WASHINGTON — Democrats have a financial advantage in the contest for control of the House of Representatives. That's right, Democrats.

Ever since Republicans took control of the House in 1994, they have outraised the Democrats. Contributors pay for access and influence, and they would much rather get to members of the majority party, especially subcommittee and committee leaders. When the Republicans took over those posts in 1995, business and trade groups no longer needed to give to Democrats, and Republican fund raising soared.

Another piece of the Republican advantage was a more effective fund-raising operation, maintaining a base of small donors who were reliable.

This year, neither factor seems to matter very much, as Democrats have greatly improved fund-raising efforts and contributors hedge their bets. They know it will take a net gain of only six Democratic seats to install Democrats in House positions of power, so they are giving to both sides.

Last week, when the Federal Election Commission released data for the 15 months that ended March 31, it showed that the House Democratic campaign committee had substantially more money in the bank than did its Republican counterpart.

The Democratic Congressional Campaign Committee reported $15,082,503 in soft money, the unregulated contributions from business, labor and rich people. The National Republican Congressional Committee had $9,818,178. When it came to hard money, the regulated contributions from individuals and political action committees, Democrats held a narrower advantage: $9,308,266 to the Republicans' $8,449,372.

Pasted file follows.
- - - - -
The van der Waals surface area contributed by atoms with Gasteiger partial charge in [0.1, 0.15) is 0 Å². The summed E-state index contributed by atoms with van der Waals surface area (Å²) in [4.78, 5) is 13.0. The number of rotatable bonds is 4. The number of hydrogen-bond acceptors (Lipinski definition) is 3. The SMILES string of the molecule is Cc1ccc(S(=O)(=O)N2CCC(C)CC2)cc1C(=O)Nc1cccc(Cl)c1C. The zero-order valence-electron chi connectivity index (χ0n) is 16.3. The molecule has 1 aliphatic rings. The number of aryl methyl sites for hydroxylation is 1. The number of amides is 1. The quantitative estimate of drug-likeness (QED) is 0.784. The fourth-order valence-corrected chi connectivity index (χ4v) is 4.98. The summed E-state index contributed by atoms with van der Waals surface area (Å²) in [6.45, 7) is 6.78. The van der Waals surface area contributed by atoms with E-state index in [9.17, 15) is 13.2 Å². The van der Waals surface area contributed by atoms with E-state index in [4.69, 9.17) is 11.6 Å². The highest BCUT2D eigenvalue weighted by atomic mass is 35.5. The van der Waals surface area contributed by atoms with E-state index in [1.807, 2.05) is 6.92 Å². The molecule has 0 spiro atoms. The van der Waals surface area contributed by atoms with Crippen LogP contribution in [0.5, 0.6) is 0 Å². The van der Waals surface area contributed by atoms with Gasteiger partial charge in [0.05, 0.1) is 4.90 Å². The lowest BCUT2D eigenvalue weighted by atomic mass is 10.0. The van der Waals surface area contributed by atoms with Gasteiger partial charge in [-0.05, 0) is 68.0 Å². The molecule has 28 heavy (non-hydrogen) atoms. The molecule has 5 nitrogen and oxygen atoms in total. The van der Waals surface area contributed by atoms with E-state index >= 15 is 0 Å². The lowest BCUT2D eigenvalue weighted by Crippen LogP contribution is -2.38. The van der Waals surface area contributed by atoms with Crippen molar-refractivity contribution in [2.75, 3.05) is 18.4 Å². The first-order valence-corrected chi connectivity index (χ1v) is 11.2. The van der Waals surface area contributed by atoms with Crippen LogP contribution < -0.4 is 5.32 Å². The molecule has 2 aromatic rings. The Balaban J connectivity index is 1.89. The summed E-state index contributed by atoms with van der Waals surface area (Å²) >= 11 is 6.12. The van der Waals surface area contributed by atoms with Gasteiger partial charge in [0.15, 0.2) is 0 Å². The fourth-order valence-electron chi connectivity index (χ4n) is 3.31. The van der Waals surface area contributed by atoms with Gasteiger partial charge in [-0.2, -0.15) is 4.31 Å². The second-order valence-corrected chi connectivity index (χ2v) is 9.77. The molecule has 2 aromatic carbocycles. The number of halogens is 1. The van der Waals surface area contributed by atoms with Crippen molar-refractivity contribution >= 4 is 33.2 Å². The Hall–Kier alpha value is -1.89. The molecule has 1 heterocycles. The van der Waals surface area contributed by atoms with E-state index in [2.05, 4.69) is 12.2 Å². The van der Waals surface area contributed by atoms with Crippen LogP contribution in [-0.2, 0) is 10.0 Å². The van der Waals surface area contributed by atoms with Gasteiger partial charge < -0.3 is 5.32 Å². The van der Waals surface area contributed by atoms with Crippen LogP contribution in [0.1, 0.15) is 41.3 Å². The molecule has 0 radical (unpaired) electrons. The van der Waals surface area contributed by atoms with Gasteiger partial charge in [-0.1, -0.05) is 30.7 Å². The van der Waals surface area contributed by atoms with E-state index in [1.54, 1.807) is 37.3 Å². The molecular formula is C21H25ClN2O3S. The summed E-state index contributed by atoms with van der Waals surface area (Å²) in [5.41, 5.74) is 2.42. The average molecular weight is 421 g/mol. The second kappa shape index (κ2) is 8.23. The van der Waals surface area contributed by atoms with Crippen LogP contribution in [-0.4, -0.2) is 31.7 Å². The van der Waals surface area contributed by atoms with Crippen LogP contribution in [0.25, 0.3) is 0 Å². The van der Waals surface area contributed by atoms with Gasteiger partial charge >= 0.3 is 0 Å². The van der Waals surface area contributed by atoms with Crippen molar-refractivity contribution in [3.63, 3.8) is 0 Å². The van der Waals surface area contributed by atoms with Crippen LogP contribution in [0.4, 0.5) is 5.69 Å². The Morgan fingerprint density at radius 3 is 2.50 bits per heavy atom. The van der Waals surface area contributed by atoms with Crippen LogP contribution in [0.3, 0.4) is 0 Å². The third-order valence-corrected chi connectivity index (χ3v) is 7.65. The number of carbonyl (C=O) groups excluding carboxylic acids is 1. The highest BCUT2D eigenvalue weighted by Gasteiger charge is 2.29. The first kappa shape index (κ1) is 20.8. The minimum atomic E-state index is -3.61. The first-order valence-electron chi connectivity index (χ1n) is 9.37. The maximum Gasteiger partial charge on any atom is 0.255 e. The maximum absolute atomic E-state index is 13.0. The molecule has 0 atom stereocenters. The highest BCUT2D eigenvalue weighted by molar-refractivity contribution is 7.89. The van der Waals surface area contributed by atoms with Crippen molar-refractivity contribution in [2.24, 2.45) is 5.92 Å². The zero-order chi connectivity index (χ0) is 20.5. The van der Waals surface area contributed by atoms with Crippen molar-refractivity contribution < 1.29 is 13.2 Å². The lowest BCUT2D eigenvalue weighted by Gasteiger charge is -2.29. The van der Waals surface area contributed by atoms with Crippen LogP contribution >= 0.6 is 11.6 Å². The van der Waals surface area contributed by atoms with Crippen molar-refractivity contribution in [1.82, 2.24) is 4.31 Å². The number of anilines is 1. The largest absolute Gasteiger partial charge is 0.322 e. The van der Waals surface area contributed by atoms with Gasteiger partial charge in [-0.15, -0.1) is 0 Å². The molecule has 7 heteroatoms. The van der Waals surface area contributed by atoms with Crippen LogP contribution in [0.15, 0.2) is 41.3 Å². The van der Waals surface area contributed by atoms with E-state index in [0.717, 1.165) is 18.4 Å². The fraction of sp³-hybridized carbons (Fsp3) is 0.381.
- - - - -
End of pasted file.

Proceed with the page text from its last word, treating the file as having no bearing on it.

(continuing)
Democrats also held an advantage in the fund raising in individual House races.

When The New York Times examined 24 districts widely believed to be winnable by either party, comparing one candidate from each party (the nominee or, if none had been chosen, the leading fund-raiser), the advantage was with the Democrats. Their median receipt was $655,849, compared with $539,893 for the Republicans. And the Democratic candidates reported median cash on hand of $433,892, while the Republicans showed $325,907.

When the focus was narrowed to the 11 open seats — those for which no one has the advantage of incumbency — on that list of two dozen, the Democratic cash advantage grew. The Democrats' bank accounts held a median total of $395,911 to $237,067 for the Republicans'.

None of this means that the Democrats are going to take control of the House. But it means that one traditional Republican advantage is gone.